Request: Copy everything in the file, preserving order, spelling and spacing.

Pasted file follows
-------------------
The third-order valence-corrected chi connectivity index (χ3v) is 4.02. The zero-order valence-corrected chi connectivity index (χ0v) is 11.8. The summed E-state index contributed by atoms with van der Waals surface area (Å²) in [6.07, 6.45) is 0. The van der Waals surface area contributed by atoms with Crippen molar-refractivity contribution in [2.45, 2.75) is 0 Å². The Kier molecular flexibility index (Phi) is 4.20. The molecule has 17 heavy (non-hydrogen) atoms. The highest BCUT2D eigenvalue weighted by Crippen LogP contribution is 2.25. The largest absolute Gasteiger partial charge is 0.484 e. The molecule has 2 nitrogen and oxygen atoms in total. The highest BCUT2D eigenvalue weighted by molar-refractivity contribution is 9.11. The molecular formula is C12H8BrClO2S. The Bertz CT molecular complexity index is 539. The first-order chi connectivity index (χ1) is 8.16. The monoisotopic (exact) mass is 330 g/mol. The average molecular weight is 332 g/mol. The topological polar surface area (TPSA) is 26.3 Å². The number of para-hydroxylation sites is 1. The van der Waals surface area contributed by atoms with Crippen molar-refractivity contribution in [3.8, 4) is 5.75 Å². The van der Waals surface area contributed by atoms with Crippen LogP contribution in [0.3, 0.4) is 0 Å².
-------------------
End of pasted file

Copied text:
The third-order valence-corrected chi connectivity index (χ3v) is 4.02. The zero-order valence-corrected chi connectivity index (χ0v) is 11.8. The summed E-state index contributed by atoms with van der Waals surface area (Å²) in [6.07, 6.45) is 0. The van der Waals surface area contributed by atoms with Crippen molar-refractivity contribution in [2.45, 2.75) is 0 Å². The Kier molecular flexibility index (Phi) is 4.20. The molecule has 17 heavy (non-hydrogen) atoms. The highest BCUT2D eigenvalue weighted by Crippen LogP contribution is 2.25. The largest absolute Gasteiger partial charge is 0.484 e. The molecule has 2 nitrogen and oxygen atoms in total. The highest BCUT2D eigenvalue weighted by molar-refractivity contribution is 9.11. The molecular formula is C12H8BrClO2S. The Bertz CT molecular complexity index is 539. The first-order chi connectivity index (χ1) is 8.16. The monoisotopic (exact) mass is 330 g/mol. The average molecular weight is 332 g/mol. The topological polar surface area (TPSA) is 26.3 Å². The number of para-hydroxylation sites is 1. The van der Waals surface area contributed by atoms with Crippen molar-refractivity contribution in [3.8, 4) is 5.75 Å². The van der Waals surface area contributed by atoms with Crippen LogP contribution in [0.3, 0.4) is 0 Å².